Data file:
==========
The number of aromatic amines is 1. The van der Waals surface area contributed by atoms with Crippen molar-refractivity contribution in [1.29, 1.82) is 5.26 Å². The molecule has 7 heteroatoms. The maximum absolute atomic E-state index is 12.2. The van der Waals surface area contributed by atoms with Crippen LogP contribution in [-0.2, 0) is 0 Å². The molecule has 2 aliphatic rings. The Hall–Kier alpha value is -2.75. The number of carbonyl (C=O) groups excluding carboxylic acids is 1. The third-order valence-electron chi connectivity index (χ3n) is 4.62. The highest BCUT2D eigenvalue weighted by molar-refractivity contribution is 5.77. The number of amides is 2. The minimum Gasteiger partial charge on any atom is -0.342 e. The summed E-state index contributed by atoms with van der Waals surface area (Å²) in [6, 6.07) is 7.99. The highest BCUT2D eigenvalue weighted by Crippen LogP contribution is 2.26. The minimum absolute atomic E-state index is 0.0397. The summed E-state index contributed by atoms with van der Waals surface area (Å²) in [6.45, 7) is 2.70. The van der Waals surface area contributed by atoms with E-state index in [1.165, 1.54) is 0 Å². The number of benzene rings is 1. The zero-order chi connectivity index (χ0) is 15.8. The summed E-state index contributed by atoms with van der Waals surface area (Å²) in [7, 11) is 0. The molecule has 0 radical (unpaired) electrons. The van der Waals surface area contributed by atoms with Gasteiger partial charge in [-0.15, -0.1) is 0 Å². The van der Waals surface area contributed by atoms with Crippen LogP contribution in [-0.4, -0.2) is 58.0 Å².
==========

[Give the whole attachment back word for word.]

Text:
The number of aromatic amines is 1. The van der Waals surface area contributed by atoms with Crippen molar-refractivity contribution in [1.29, 1.82) is 5.26 Å². The molecule has 7 heteroatoms. The maximum absolute atomic E-state index is 12.2. The van der Waals surface area contributed by atoms with Crippen LogP contribution in [-0.2, 0) is 0 Å². The molecule has 2 aliphatic rings. The Hall–Kier alpha value is -2.75. The number of carbonyl (C=O) groups excluding carboxylic acids is 1. The third-order valence-electron chi connectivity index (χ3n) is 4.62. The highest BCUT2D eigenvalue weighted by molar-refractivity contribution is 5.77. The number of amides is 2. The minimum Gasteiger partial charge on any atom is -0.342 e. The summed E-state index contributed by atoms with van der Waals surface area (Å²) in [6, 6.07) is 7.99. The highest BCUT2D eigenvalue weighted by Crippen LogP contribution is 2.26. The minimum absolute atomic E-state index is 0.0397. The summed E-state index contributed by atoms with van der Waals surface area (Å²) in [6.45, 7) is 2.70. The van der Waals surface area contributed by atoms with E-state index in [1.165, 1.54) is 0 Å². The number of benzene rings is 1. The zero-order chi connectivity index (χ0) is 15.8. The summed E-state index contributed by atoms with van der Waals surface area (Å²) in [7, 11) is 0. The molecule has 0 radical (unpaired) electrons. The van der Waals surface area contributed by atoms with Gasteiger partial charge in [-0.15, -0.1) is 0 Å². The van der Waals surface area contributed by atoms with Crippen LogP contribution in [-0.4, -0.2) is 58.0 Å².